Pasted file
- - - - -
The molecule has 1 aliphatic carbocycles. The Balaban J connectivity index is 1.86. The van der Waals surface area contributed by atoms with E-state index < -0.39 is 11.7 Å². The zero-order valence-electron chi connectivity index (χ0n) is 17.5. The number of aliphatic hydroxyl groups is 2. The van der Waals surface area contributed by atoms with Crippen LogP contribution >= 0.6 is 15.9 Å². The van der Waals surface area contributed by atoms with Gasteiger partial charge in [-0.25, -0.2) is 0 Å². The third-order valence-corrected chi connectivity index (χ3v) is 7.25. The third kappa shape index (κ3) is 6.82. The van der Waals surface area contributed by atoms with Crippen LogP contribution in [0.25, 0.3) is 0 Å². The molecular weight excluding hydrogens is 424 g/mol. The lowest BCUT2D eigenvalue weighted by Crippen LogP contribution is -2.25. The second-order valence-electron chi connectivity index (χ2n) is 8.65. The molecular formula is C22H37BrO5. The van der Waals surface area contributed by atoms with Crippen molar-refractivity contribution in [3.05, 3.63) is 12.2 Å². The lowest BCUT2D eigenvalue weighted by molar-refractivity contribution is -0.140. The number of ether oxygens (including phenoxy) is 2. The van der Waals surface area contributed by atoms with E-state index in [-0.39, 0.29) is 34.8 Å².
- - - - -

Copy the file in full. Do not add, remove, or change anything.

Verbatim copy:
The molecule has 1 aliphatic carbocycles. The Balaban J connectivity index is 1.86. The van der Waals surface area contributed by atoms with E-state index < -0.39 is 11.7 Å². The zero-order valence-electron chi connectivity index (χ0n) is 17.5. The number of aliphatic hydroxyl groups is 2. The van der Waals surface area contributed by atoms with Crippen LogP contribution >= 0.6 is 15.9 Å². The van der Waals surface area contributed by atoms with Gasteiger partial charge in [-0.25, -0.2) is 0 Å². The third-order valence-corrected chi connectivity index (χ3v) is 7.25. The third kappa shape index (κ3) is 6.82. The van der Waals surface area contributed by atoms with Crippen LogP contribution in [0.25, 0.3) is 0 Å². The molecular weight excluding hydrogens is 424 g/mol. The lowest BCUT2D eigenvalue weighted by Crippen LogP contribution is -2.25. The second-order valence-electron chi connectivity index (χ2n) is 8.65. The molecular formula is C22H37BrO5. The van der Waals surface area contributed by atoms with Crippen molar-refractivity contribution in [3.05, 3.63) is 12.2 Å². The lowest BCUT2D eigenvalue weighted by molar-refractivity contribution is -0.140. The number of ether oxygens (including phenoxy) is 2. The van der Waals surface area contributed by atoms with E-state index in [-0.39, 0.29) is 34.8 Å².